We are often put in a situation of what to do for a 2-day weekend. You have enough hotel points that the room will be free, you just have to find someone to come walk the dog, and an interesting place that’s not too far away. The beach is too far, but Niagara Falls comes to mind, or maybe some of the state parks in West Virginia. Or maybe……..Cleveland?
Growing up a Pittsburgher, I have always treated Cleveland with disdain. It is the nearest “big league” city to the Burgh, and is very similar socio-economically. We, of course, live in the City of Champions (and the Pirates), while Cleveland has been on hard times sports-wise until the Cavs won the NBA championship last year. As Pittsburgh does not have an NBA team, we really don’t count this as a real sport. The Indians aren’t too bad, but they play in a different league and we don’t see them enough to hate them. They don’t have a hockey team, so we can’t rub their noses in our five Stanley Cup championships, but they do have the Browns.
My wife, Denise, of My Life Cookbook fame, told me at this point to put in a disclaimer to allow any non-sports fan to skip ahead a bit.
The Browns play in the National Football League’s AFC North division along with Baltimore, Cincinnati, and our beloved Steelers. The Steelers have won six Super Bowls, and the Ravens have won a couple when nobody was looking. The Ohio teams just pretty much suck, which leads to a great joke I heard one time:
Q: Why can’t Columbus, OH have an NFL franchise?
A: Because then Cleveland and Cincinnati would want one, too
Always nice when you can insult an entire state.
In 2004, the Steelers selected Ben Roethlisberger with the eleventh pick in the NFL draft. Cleveland passed on him. Never mind that he was the OHIO player of the year at Findlay HS, or that he holds all the passing records at Miami University of OHIO. And, it’s not like they had a great QB to begin with 34 year old Jeff Garcia. Big Ben has been the Steeler starter for the past 13 seasons, and is a sure-fire Hall of Fame-er with two Super Bowl rings. It is fun to look at the list of starters for the Browns over this time.
Ok, so enough beating up on the Browns. Cleveland is known for more than just lousy football.
Their River Caught on Fire
The Cuyahoga River goes right through downtown Cleveland on its way to Lake Erie. In 1969, the river, which was heavily polluted, caught fire which made national news. The incident helped to spawn the Environmental Protection Act which has done a lot to clean up US waterways. Incidentally, our tour guide told us that “the fire in 1969 wasn’t that impressive, so national news agencies used photos of the 1953 river fire which were much more impressive”.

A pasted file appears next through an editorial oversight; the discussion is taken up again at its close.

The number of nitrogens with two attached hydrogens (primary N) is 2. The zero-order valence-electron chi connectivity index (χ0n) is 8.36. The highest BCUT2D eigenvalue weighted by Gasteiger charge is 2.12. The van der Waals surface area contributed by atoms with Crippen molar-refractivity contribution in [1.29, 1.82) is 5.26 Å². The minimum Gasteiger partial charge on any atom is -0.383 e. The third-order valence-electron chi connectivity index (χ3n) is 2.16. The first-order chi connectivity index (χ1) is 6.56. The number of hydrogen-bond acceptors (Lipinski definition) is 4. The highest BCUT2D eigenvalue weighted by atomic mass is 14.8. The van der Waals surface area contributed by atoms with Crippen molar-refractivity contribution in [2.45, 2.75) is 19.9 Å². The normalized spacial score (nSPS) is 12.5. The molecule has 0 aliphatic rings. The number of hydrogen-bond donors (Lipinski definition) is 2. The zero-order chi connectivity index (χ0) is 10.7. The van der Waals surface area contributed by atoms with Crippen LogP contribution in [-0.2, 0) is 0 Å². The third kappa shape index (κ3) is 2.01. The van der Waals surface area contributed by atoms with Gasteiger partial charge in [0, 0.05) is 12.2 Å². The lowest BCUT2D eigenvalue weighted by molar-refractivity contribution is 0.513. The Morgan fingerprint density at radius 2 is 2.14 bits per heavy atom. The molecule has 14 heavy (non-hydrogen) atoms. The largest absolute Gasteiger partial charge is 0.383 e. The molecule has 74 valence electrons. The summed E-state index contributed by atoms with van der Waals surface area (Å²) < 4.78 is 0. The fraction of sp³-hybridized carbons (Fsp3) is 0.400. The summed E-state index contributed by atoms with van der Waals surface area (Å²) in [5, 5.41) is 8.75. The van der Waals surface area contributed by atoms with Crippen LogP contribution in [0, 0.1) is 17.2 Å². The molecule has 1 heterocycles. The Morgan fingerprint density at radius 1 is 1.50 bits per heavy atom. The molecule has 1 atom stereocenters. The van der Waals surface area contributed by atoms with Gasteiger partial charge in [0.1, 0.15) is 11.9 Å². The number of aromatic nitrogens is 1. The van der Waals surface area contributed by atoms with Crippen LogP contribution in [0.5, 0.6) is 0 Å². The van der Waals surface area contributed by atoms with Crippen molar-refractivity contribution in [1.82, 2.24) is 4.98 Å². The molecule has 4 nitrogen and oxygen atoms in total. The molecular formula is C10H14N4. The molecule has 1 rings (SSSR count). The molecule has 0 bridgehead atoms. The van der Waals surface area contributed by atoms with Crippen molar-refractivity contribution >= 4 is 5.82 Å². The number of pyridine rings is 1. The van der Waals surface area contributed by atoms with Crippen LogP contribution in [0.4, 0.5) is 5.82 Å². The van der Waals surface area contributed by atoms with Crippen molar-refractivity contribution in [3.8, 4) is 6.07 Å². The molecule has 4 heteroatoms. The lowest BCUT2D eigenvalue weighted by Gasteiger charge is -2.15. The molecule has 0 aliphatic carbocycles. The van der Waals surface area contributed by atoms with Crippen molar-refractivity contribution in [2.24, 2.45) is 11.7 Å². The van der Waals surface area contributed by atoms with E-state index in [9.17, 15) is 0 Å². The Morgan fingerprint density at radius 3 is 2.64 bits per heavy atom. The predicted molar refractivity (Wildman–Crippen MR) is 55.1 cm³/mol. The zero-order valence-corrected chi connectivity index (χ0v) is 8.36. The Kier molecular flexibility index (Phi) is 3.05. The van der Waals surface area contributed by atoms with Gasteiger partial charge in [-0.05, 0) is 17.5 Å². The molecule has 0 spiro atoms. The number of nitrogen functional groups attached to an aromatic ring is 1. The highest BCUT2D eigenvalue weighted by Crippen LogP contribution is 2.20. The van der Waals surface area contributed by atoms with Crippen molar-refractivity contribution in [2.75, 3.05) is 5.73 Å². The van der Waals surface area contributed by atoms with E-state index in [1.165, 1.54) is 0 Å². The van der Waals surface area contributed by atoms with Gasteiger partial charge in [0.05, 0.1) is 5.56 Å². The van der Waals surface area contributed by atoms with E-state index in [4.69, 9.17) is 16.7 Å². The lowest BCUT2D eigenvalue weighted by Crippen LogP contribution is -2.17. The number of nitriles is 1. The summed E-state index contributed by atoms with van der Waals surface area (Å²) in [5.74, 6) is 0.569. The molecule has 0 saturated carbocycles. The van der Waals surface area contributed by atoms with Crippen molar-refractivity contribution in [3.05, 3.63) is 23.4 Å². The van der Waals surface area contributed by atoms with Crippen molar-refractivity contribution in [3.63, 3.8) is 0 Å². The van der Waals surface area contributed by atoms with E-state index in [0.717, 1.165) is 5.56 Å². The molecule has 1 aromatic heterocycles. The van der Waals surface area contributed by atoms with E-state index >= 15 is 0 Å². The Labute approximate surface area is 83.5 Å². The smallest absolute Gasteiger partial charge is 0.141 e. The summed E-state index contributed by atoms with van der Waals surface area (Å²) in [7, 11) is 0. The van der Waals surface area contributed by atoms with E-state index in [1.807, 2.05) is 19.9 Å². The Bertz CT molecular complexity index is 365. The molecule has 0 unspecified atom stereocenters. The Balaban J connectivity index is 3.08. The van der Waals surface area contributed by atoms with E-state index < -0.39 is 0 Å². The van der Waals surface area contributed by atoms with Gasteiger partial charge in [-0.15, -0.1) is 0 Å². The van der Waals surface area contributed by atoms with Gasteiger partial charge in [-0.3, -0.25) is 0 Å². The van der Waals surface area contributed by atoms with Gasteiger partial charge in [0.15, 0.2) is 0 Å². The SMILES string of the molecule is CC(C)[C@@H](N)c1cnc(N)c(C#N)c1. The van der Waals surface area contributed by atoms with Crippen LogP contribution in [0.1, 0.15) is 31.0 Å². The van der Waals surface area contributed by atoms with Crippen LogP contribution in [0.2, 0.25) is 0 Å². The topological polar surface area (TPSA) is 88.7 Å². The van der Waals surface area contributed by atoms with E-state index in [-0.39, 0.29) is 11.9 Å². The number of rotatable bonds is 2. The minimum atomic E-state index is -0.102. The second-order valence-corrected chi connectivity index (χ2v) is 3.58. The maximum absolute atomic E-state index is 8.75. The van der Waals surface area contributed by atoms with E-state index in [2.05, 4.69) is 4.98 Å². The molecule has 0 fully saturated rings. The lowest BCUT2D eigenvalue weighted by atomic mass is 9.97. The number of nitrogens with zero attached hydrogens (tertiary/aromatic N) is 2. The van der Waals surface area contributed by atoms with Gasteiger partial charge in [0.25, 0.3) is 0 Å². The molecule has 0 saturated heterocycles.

And their weather isn’t too great. Being in the lee of the lake, they get pretty much blasted with snow.
So enough beating up on the city. Like Pittsburgh, Cleveland has achieved a remarkable renaissance in the past 50 years. Gone are the run-down industrial slums to be replaced by new skyscrapers, a thriving theater district, wonderful lakefront recreation, and the Rock and Roll Hall of Fame.
We stayed in a nice hotel (free with points) on the Lakefront, about two blocks from the R&R HOF. We walked there and spent almost 4 hours going through the museum. It was magnificent. It was designed by I.M. Pei and reminds you of the Louvre. Huge colored banks of speakers are located throughout the city and rock play music each hour. The hall itself is five stories high. There are plenty of themed exhibits on the early days of rock and roll, the pioneers, and the super groups of the 60s and 70s. Being old myself, this is a key feature of the hall. One of my personal favorites, the Moody Blues, were inducted in this year’s class.
After about 4 hours at the HOF, we made our way down to the end of the pier to take The Cleveland Bike Tour. As temperatures aren’t normally in the mid-90s, this tour would consist of just the three of us, and our wonderful tour guide, Joe. I have found that a bike tour is a great way to see a city, and our guide was informative and fun. Joe gave us ice cold water bottles and very nice 21-speed bikes and away we went. Joe was full of useful information about the town, and the streets were very quiet on a Saturday.
From the pier, we rode to the Browns stadium which is called First Energy Field on the maps, but House of Tears by the fans in Cleveland.
From here we pedaled along the lake shore to The Flats. where the Cuyahoga was NOT in flames. We had a nice meal at Coastal Taco right on the river bank.
Then it was up into town to Public Square where they have a really nice central park and several cool statues. There was an anti-something rally going on, but our tour guide Joe was discretely anti-political.
They also have a really top-notch theater district, second only to Broadway in NYC. We got to see Jacob’s Field which has been economically renamed as Progressive Field, but a nice mid-town baseball park none-the-less.
The Indians are getting grief from the PC-types about the Cleveland Indian mascot (probably for just cause). I’m guessing that the International Brotherhood of Pirates just doesn’t have the same clout.
Just one more thing. Cleveland has this big lake. Some might even call it “great”, although Joe the tour guide said it averages only 65 ft deep. So instead of coal barges on the Mon, you get something like this:
So finally, it was back to the pier to turn in our bikes and prepare to take the 2.5 hour trip home. It was an excellent get away. Takes me back to the Drew Carey Show theme song when they used to yell “Cleveland Rocks!”, we of course would yell, “Cleveland Sucks!”. Not the case my friends. Cleveland does indeed Rock.
Day Tripping with Rick